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Sunday, November 17, 2013

Triglotta– Sasse/Ziegler: Conclusion (Part 5f) - "something lacking"?

This continues from Part 5e, (Table of Contents here) a review of an essay from Prof. Roland Ziegler (of CTS-FW) published in CTQ of April 2002 on the newest English translation (Kolb-Wengert) of the Lutheran Confessions (or the "Book of Concord").  Part 5f reviews Ziegler's "Conclusion" section.

The original essay's text is in black text.
Highlighting in yellow or blue is of significant wording by Ziegler.
My comments are in red font. Many hyperlinks added throughout.
- - - - - - - - - - - - - - -  cont'd from Part 5e  - - - - - - - - - - - - - - - - 
The New Translation of the Book of Concord:
Closing the barn door after...
Roland F. Ziegler
(CTQ, April 2002, pages 145-165 - reviewed pages 160-165)

5) Conclusion (pg 164-165)
The new translation of the Book of Concord is a good occasion for a renewed and thorough study of this book to which we all pledged our allegiance. The Annual Symposium on the Lutheran Confessions, over the twenty-five years of its existence, continues to do its share to stimulate and foster the study and application of the Confessions in the life of the church today. I want to mention, at least, the book by George Kraus, late professor of this seminary, The Pastor at Prayer, which, to my knowledge, is the only devotional book that includes a schedule for the reading of the Lutheran confessions.50
Yes indeed, Prof. Ziegler, the study of the Lutheran Confessions is called for by all Lutherans... just as Franz Pieper encouraged us to do.  Indeed, I have obtained a copy of the devotional book you mention above, and I see that Prof. George Kraus included a 6-page reading schedule at the end of his 240-page book.  I may use his 65-week schedule to actually read through the Book of Concord using the English translation from the Concordia Triglotta ... or from McCain's new modern English version, which also includes a 52-week reading schedule (page xxxiv ff.).  — But Prof. Ziegler, shouldn't you have mentioned that Bente's Historical Introduction would also be a good way to get helpful background and prepare for a study of the Lutheran Book of Concord?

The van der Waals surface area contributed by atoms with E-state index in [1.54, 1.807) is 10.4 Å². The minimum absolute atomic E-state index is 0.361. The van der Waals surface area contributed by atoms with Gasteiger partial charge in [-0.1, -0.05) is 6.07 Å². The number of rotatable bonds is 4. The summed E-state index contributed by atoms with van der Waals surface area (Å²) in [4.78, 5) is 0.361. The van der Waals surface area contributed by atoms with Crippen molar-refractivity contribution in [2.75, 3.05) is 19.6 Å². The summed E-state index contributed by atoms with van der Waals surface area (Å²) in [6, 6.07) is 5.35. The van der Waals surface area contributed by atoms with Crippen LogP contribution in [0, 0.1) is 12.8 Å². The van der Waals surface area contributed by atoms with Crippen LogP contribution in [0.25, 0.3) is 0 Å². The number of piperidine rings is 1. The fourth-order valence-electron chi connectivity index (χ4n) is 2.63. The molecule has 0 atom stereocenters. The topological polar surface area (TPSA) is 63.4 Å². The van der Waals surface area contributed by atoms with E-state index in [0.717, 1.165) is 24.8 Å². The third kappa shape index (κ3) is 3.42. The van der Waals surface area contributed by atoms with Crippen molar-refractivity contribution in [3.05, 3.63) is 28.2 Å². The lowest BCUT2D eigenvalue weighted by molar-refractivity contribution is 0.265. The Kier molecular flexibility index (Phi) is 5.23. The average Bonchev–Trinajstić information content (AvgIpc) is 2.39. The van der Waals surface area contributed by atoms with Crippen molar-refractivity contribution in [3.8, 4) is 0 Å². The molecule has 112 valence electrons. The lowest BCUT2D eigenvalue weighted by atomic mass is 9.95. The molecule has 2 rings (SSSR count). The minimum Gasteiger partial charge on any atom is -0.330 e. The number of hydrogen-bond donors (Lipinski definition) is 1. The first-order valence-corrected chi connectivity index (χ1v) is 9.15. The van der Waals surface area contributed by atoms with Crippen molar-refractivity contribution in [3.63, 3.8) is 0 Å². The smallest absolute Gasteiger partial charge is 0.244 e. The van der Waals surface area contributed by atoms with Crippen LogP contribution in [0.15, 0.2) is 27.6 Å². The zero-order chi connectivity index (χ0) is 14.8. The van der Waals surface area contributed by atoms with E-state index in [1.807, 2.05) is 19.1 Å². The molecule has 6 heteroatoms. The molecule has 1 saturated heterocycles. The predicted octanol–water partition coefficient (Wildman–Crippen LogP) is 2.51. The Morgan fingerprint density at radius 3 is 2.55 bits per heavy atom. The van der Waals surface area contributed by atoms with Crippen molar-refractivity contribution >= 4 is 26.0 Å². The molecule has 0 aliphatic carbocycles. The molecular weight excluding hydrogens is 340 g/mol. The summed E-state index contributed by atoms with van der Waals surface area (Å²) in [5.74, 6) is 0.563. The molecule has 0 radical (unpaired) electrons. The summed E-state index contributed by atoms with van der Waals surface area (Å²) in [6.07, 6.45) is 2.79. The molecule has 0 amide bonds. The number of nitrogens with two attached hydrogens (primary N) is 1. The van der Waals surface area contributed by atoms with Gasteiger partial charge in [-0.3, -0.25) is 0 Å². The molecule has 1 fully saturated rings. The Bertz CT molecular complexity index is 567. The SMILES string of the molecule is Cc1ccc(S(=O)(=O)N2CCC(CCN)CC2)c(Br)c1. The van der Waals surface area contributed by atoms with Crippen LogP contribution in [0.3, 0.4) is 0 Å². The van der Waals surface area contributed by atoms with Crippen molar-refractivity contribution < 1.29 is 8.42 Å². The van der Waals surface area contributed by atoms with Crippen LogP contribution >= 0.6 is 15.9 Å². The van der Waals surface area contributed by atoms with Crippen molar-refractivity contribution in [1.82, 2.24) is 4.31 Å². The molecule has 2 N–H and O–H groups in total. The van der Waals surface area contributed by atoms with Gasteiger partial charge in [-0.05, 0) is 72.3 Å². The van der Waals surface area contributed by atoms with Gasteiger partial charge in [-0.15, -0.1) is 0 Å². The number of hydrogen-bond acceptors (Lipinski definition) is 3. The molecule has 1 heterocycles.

A critical look at our ecclesial
50 George Kraus, The Pastor at Prayer (Saint Louis: Concordia Publishing House, 1983). It was reprinted by Concordia Theological Seminary Press and is available from the Concordia Theological Seminary Bookstore. Henry E. Jacobs did something similar in arranging readings from the Book of Concord for Sundays and festivals according to the church year (Jacobs, editor, The Book of Concord, vol. 2. [Philadelphia: G. W. Frederick, 1893], 423-425).
Page 165
environment must not lead us into despair or into self-righteousness, if we remember the words spoken to Peter after his confession: The gates of Hell shall not prevail.
Sasse saw something lacking in Missouri's orthodoxy:
The great rediscovery of the Confession of the church which was the most joyous experience of the German Lutherans in the years between the two world wars was not shared by our American brethren in the faith.

Sasse's claim of "the great rediscovery of the Confession" by "German Lutherans in the years between the two world wars" is quite misleading.  And how could Ziegler swallow Sasse's statement when Ziegler even pointed out in his own essay (page 149 above) how the German 1930 Göttingen edition of the "Book of Concord" was flawed?  How could the constant stream of false doctrines from German Lutheran theologians (on election, unionism, inspiration, fellowship, etc.) lead to this "great rediscovery"?  What "great rediscovery" in Germany??  Could Sasse be referring to himself, or something called the "Confessing Church" in Germany, or his "Bethel Confession" which deliberately ignored the inspired and infallible nature of Holy Scripture?  Did Sasse mention the rare German pastor, Pastor Ernst Herrmann, who in 1931 cried out "Back To Luther!"?  And what about "the most joyous experience ... in the years between the two world wars"?  Wasn't the erring "1930 Göttingen edition" between World War I and World War II?  This was during the period that Franz Pieper was a keen observer of all things theological in the world, particularly in Germany and America.  I do not recall reading anything in Lehre und Wehre about this "great rediscovery", this "joyous experience" among Lutherans in Germany, except perhaps Pastor Ernst Herrmann.  No one else in the world would have been more joyous than Franz Pieper if Sasse's claim had any truth in it.  Rather I read of a constant stream of erroneous teachings from Germany that had to be combated by the (American) writers in Lehre und Wehre, especially by Pieper, Bente, Stoeckhardt, etc.  So how is it that the "American brethren in the faith", especially until Pieper and Bente died in 1931, supposed to share this "joyous experience", this "great rediscovery" in Germany?